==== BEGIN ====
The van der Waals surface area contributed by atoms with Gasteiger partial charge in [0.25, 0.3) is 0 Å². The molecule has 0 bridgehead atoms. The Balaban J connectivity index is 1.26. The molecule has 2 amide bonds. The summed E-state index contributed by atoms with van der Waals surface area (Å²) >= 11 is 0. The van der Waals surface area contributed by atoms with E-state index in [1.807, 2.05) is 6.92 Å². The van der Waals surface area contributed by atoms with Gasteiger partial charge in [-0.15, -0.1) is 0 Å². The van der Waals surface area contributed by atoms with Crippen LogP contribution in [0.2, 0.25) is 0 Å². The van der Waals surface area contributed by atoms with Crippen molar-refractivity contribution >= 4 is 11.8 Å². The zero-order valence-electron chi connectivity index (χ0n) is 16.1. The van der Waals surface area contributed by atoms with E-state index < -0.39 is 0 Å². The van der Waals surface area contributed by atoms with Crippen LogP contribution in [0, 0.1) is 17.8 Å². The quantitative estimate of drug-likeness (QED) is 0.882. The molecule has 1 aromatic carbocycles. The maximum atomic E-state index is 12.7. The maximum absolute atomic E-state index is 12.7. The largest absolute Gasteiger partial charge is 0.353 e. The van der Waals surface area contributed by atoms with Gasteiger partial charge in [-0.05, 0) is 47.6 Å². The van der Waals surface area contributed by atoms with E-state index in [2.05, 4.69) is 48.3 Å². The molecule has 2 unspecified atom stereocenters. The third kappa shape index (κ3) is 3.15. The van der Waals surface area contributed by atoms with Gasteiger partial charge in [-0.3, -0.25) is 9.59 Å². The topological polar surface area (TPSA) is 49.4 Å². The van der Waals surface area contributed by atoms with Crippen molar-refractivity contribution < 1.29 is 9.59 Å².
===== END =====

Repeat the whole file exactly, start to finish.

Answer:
The van der Waals surface area contributed by atoms with Gasteiger partial charge in [0.25, 0.3) is 0 Å². The molecule has 0 bridgehead atoms. The Balaban J connectivity index is 1.26. The molecule has 2 amide bonds. The summed E-state index contributed by atoms with van der Waals surface area (Å²) >= 11 is 0. The van der Waals surface area contributed by atoms with E-state index in [1.807, 2.05) is 6.92 Å². The van der Waals surface area contributed by atoms with Gasteiger partial charge in [-0.15, -0.1) is 0 Å². The van der Waals surface area contributed by atoms with Crippen LogP contribution in [0.2, 0.25) is 0 Å². The van der Waals surface area contributed by atoms with Crippen molar-refractivity contribution >= 4 is 11.8 Å². The zero-order valence-electron chi connectivity index (χ0n) is 16.1. The van der Waals surface area contributed by atoms with E-state index < -0.39 is 0 Å². The van der Waals surface area contributed by atoms with Crippen LogP contribution in [0, 0.1) is 17.8 Å². The quantitative estimate of drug-likeness (QED) is 0.882. The molecule has 1 aromatic carbocycles. The maximum atomic E-state index is 12.7. The maximum absolute atomic E-state index is 12.7. The largest absolute Gasteiger partial charge is 0.353 e. The van der Waals surface area contributed by atoms with Gasteiger partial charge in [-0.05, 0) is 47.6 Å². The van der Waals surface area contributed by atoms with E-state index in [2.05, 4.69) is 48.3 Å². The molecule has 2 unspecified atom stereocenters. The third kappa shape index (κ3) is 3.15. The van der Waals surface area contributed by atoms with Gasteiger partial charge in [-0.3, -0.25) is 9.59 Å². The topological polar surface area (TPSA) is 49.4 Å². The van der Waals surface area contributed by atoms with Crippen molar-refractivity contribution < 1.29 is 9.59 Å².